CFOs as drivers of disruption
The contemporary CFO must adeptly navigate the winds of change, steering the organisation towards a future where disruptive progress reigns supreme. Identifying the drivers of opportunity becomes paramount.
Case in point, a company’s online presence matters more than ever. Customers demand better products and one needs to be online to deal with this. Even if a non-digital company doesn’t have an online presence, it affects its business. Take third party rating sites such as Trip Advisor for example, where some customers are reviewing most businesses – and other customers are listening and making decisions that affect a business based on what they read.
Similarly, today a business may not be able to disrupt a competitor by offering a 30% price cut. The competition will instead come from a fundamentally different go-to-market model. This is where the CFO steps in – in laying down forward-thinking plans, and more often than not, these plans are based on digital transformation.
CFOs need to act with lower data and lesser time
Personally, a key idea, especially to do with data driven preparedness in the post pandemic era has been: “Getting comfortable with the uncomfortable and making decisions with less information and less time.”
Simply put, while before the pandemic, businesses were in a VUCA (volatility, uncertainty, complexity, and ambiguity) world, they have since been pushed into a BANI (brittle, anxious, nonlinear, and incomprehensible) world. This has led them to understand the importance of developing agility and resilience to respond to constant change. Agility of processes, for example, can be key to navigating rising inflation because it can determine how quickly a business responds to a changing market condition. For instance, if it takes 20 days for information to get from the grassroots to the decision-makers, the business will always be out of sync with the present.
On the other hand, in the current BANI world, where the economy can go faster, slower or stabilise, resilience can also act as a shock absorber that can allow businesses to comfortably absorb economic hits. So, CFOs must act swiftly to make financial strategies that are fit to compete and propel their business through these times – and further differentiate themselves in the market.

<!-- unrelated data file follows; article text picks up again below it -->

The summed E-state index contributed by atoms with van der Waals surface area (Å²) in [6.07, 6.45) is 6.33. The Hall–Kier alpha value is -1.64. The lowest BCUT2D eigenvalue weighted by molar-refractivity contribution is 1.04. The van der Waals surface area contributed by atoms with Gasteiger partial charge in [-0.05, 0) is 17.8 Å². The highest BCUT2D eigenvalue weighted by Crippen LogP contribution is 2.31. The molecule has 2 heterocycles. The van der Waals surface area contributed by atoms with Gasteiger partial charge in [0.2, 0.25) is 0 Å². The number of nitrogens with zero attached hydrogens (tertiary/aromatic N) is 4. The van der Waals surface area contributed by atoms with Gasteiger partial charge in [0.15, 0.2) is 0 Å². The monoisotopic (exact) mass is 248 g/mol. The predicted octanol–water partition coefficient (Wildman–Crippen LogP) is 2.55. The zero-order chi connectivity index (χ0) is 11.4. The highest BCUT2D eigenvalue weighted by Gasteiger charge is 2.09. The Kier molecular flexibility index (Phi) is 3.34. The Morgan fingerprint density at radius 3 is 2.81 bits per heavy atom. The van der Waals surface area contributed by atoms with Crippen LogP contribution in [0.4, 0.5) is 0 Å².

To achieve both, a considerable level of agility and resilience, it is crucial to stay informed and gather extensive information and data points. By doing so, CFOs can effectively steer their organisations forward, overcoming challenges and recognising opportunities in their rear-view mirror.
Overall, businesses need to drill into the facts they do have to produce a range of future scenarios. Traditional planning approaches need to be complemented with data-driven insights that keep planners firmly rooted in reality. The role of the informed CFO is particularly helpful on this front as he or she can use their analytic knowledge for decision analysis and game theory to figure out the likelihood of each future scenario. Embracing data-driven strategies, businesses can chart a path towards resilience, growth, and customer-centricity even amidst unpredictable circumstances.
Going beyond the bend
Organisations need a digital-first infrastructure in place. And CFOs, in my view, need to be able to spend a sizable amount of their investment budget on digital. It could simply mean that organisations have to now be prepared to fail faster and learn quicker. Future-facing CFOs need to make the decisions which will help their business evolve and be in the best place possible for whatever is ‘beyond the bend’.
In this brave new world, adaptability is not just a virtue; it is an indispensable survival skill. As the CFO takes centre stage, they lead the charge in ensuring businesses remain dynamic and ready to embrace dynamic challenges with tenacity and grace. Their artistry lies in fostering an ecosystem that not only withstands the digital tempest but thrives amidst its waves of change.
As the dawn of change beckons, CFOs are truly the architects of possibility, building a path to a brighter, more prosperous horizon.